Following bombardment, the embryos are kept on 560Y medium for 2 days, then transferred to 560R selection medium containing 3 mg/liter Bialaphos, and subcultured every 2 weeks. After approximately 10 weeks of selection, selection-resistant callus clones are transferred to 288J medium to initiate plant regeneration. Following somatic embryo maturation (2-4 weeks), well-developed somatic embryos are transferred to medium for germination and transferred to the lighted culture room. Approximately 7-10 days later, developing plantlets are transferred to 272V hormone-free medium in tubes for 7-10 days until plantlets are well established. Plants are then transferred to inserts in flats (equivalent to 2.5″ pot) containing potting soil and grown for 1 week in a growth chamber, subsequently grown an additional 1-2 weeks in the greenhouse, then transferred to classic 600 pots (1.6 gallon) and grown to maturity. Plants are monitored and scored for PHA content and/or the activity or level of the enzyme of the invention.

Bombardment and Culture Media

Bombardment medium (560Y) comprises 4.0 g/l N6 basal salts (SIGMA C-1416), 1.0 ml/l Eriksson's Vitamin Mix (1000× SIGMA-1511), 0.5 mg/l thiamine HCl, 120.0 g/l sucrose, 1.0 mg/l 2,4-D, and 2.88 g/l L-proline (brought to volume with D-I H2O following adjustment to pH 5.8 with KOH); 2.0 g/l Gelrite (added after bringing to volume with D-I H2O); and 8.5 mg/l silver nitrate (added after sterilizing the medium and cooling to room temperature). Selection medium (560R) comprises 4.0 g/l N6 basal salts (SIGMA C-1416), 1.0 ml/l Eriksson's Vitamin Mix (1000× SIGMA-1511), 0.5 mg/l thiamine HCl, 30.0 g/l sucrose, and 2.0 mg/l 2,4-D (brought to volume with D-I H2O following adjustment to pH 5.8 with KOH); 3.0 g/l Gelrite (added after bringing to volume with D-I H2O); and 0.85 mg/l silver nitrate and 3.0 mg/l bialaphos(both added after sterilizing the medium and cooling to room temperature).

Plant regeneration medium (288J) comprises 4.3 g/l MS salts (GIBCO 11117-074), 5.0 ml/l MS vitamins stock solution (0.100 g nicotinic acid, 0.02 g/l thiamine HCL, 0.10 g/l pyridoxine HCL, and 0.40 g/l glycine brought to volume with polished D-I H2O) (Murashige and Skoog (1962) Physiol. Plant. 15:473), 100 mg/l myo-inositol, 0.5 mg/l zeatin, 60 g/l sucrose, and 1.0 ml/l of 0.1 mM abscisic acid (brought to volume with polished D-I H2O after adjusting to pH 5.6); 3.0 g/l Gelrite (added after bringing to volume with D-I H2O); and 1.0 mg/l indoleacetic acid and 3.0 mg/l bialaphos (added after sterilizing the medium and cooling to 60° C.). Hormone-free medium (272V) comprises 4.3 g/l MS salts (GIBCO 11117-074), 5.0 ml/l MS vitamins stock solution (0.100 g/l nicotinic acid, 0.02 g/l thiamine HCL, 0.10 g/l pyridoxine HCL, and 0.40 g/l glycine brought to volume with polished D-I H2O), 0.1 g/l myo-inositol, and 40.0 g/l sucrose (brought to volume with polished D-I H2O after adjusting pH to 5.6); and 6 g/l bacto-agar (added after bringing to volume with polished D-I H2O), sterilized and cooled to 60° C.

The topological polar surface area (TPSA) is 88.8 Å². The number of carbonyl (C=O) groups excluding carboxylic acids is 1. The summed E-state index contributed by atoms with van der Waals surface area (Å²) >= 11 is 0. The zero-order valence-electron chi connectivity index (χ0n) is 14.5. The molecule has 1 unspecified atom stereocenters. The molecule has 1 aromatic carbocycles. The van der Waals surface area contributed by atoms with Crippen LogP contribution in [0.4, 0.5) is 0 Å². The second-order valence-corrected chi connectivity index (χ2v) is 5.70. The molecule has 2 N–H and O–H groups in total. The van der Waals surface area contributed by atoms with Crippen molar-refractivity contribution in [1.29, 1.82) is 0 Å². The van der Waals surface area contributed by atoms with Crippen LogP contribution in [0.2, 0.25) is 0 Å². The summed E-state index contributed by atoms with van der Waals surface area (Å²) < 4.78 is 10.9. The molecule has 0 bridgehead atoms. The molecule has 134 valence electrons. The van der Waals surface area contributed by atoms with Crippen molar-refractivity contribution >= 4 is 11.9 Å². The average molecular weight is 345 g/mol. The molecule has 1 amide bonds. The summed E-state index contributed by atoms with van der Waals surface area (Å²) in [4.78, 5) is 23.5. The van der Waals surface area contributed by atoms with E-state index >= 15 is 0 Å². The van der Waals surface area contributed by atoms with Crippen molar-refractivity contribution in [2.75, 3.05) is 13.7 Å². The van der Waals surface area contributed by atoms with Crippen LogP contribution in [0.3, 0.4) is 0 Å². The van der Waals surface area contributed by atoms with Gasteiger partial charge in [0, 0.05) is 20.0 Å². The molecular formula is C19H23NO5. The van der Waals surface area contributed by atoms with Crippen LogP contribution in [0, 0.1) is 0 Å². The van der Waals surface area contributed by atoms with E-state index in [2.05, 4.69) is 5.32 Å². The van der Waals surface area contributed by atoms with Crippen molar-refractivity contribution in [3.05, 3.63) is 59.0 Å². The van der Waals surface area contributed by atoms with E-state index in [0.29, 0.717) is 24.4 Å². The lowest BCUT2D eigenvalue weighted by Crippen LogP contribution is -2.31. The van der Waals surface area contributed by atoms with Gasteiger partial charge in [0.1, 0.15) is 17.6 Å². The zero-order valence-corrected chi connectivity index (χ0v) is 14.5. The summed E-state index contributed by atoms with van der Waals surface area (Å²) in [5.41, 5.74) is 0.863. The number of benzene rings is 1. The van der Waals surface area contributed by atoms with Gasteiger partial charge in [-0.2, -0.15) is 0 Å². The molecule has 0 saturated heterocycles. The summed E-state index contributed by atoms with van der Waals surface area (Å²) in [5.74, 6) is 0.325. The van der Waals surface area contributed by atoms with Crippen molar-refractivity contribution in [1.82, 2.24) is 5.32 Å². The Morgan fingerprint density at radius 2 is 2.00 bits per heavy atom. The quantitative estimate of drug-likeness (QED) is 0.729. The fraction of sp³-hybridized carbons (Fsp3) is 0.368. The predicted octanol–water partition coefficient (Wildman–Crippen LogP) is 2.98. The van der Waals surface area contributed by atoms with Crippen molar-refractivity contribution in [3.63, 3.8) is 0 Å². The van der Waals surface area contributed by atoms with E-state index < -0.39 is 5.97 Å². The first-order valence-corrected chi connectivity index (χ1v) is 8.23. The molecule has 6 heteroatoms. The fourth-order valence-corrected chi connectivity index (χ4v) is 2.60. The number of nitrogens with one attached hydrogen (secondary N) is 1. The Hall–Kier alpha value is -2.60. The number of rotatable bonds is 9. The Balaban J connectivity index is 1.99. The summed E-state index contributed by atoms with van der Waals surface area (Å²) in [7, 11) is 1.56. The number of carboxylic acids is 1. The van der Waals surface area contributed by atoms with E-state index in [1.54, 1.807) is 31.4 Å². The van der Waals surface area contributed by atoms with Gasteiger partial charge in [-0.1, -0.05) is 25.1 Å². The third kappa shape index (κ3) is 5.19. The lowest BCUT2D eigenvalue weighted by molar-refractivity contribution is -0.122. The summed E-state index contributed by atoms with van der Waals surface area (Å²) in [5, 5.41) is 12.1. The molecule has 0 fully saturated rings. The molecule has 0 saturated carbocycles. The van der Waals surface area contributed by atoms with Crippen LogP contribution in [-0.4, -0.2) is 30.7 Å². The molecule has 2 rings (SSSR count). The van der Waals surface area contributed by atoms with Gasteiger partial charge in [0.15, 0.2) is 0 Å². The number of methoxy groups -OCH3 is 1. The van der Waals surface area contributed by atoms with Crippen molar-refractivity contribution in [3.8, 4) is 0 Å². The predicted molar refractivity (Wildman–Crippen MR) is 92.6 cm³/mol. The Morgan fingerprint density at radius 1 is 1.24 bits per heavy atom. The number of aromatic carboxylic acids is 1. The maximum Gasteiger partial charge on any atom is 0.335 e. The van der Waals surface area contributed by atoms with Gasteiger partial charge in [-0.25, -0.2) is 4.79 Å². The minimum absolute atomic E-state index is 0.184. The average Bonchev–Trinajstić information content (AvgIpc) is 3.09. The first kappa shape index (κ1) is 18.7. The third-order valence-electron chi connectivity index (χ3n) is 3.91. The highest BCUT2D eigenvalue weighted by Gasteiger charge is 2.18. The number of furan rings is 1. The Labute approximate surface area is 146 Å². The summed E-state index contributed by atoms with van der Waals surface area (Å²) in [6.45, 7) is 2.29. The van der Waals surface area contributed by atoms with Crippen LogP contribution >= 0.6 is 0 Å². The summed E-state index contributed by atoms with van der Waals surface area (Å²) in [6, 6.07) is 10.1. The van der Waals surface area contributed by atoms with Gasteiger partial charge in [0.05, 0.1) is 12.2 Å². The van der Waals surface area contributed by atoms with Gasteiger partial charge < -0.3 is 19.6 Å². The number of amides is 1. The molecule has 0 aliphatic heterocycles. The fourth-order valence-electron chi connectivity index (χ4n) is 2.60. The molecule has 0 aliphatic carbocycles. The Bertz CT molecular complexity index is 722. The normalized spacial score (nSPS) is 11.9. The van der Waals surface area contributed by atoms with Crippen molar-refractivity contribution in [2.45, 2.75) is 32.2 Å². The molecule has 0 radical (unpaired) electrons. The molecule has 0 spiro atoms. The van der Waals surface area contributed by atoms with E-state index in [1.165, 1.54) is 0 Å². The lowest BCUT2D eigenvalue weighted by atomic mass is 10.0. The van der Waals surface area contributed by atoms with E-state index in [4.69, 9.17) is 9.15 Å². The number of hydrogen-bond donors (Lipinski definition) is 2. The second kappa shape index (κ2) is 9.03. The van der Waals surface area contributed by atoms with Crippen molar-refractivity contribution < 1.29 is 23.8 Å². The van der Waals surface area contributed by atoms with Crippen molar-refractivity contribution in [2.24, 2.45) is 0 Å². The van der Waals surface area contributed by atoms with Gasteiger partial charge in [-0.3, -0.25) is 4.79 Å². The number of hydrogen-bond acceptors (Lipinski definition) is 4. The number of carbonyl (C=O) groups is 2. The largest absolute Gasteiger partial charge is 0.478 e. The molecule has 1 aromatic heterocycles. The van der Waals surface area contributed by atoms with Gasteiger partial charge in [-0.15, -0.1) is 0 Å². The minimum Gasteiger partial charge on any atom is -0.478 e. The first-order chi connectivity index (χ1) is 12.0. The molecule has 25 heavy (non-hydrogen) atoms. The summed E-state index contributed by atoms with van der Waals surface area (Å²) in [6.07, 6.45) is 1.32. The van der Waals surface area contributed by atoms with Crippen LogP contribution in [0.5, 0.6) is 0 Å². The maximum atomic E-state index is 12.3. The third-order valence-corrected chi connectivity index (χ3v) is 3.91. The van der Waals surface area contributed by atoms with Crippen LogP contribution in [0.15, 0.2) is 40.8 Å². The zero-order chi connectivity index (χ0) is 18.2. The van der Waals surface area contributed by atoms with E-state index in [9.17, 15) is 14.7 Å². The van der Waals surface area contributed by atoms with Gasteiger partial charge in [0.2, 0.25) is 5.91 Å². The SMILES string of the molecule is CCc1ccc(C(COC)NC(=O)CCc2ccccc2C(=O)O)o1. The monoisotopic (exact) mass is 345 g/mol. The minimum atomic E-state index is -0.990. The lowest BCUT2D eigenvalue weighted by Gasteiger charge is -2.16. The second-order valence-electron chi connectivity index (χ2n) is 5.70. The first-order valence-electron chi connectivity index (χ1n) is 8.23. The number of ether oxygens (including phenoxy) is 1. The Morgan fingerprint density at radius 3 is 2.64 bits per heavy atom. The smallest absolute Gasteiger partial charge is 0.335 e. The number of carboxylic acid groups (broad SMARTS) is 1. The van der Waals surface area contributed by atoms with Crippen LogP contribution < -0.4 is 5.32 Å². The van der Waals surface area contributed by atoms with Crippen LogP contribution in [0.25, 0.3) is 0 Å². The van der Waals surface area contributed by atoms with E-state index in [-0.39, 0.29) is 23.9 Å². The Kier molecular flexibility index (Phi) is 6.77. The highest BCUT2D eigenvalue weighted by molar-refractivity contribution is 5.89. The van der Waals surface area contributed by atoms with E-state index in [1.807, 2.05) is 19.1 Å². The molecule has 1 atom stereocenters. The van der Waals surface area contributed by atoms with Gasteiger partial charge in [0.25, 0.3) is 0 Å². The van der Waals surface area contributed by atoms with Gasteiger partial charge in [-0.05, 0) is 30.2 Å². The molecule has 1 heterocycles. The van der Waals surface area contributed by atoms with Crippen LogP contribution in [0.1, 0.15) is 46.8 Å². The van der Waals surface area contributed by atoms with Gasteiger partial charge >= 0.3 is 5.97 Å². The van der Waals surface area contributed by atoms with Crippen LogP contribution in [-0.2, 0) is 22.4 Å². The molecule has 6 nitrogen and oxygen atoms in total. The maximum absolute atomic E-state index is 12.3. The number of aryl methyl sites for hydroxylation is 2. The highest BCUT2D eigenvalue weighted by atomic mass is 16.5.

EXAMPLE 8 Production of Transgenic Maize Plants via Agrobacterium-Mediated Transformation

For Agrobacterium-mediated transformation of maize with a nucleotide sequence of the invention encoding an enzyme involved in PHA synthesis, preferably the method of Zhao is employed (U.S. Pat. No. 5,981,840, and PCT patent publication WO98/32326; the contents of which are hereby incorporated by reference). Briefly, immature embryos are isolated from maize and the embryos contacted with a suspension of Agrobacterium, where the bacteria are capable of transferring the nucleotide sequence of the invention to at least one cell of at least one of the immature embryos (step 1: the infection step). In this step the immature embryos are preferably immersed in an Agrobacterium suspension for the initiation of inoculation. The embryos are co-cultured for a time with the Agrobacterium (step 2: the co-cultivation step). Preferably the immature embryos are cultured on solid medium following the infection step. Following this co-cultivation period an optional “resting” step is contemplated. In this resting step, the embryos are incubated in the presence of at least one antibiotic known to inhibit the growth of Agrobacterium without the addition of a selective agent for plant transformants (step 3: resting step). Preferably the immature embryos are cultured on solid medium with antibiotic, but without a selecting agent, for elimination of Agrobacterium and for a resting phase for the infected cells. Next, inoculated embryos are cultured on medium containing a selective agent and growing transformed callus is recovered (step 4: the selection step). Preferably, the immature embryos are cultured on solid medium with a selective agent resulting in the selective growth of transformed cells. The callus is then regenerated into plants (step 5: the regeneration step), and preferably calli grown on selective medium are cultured on solid medium to regenerate the plants.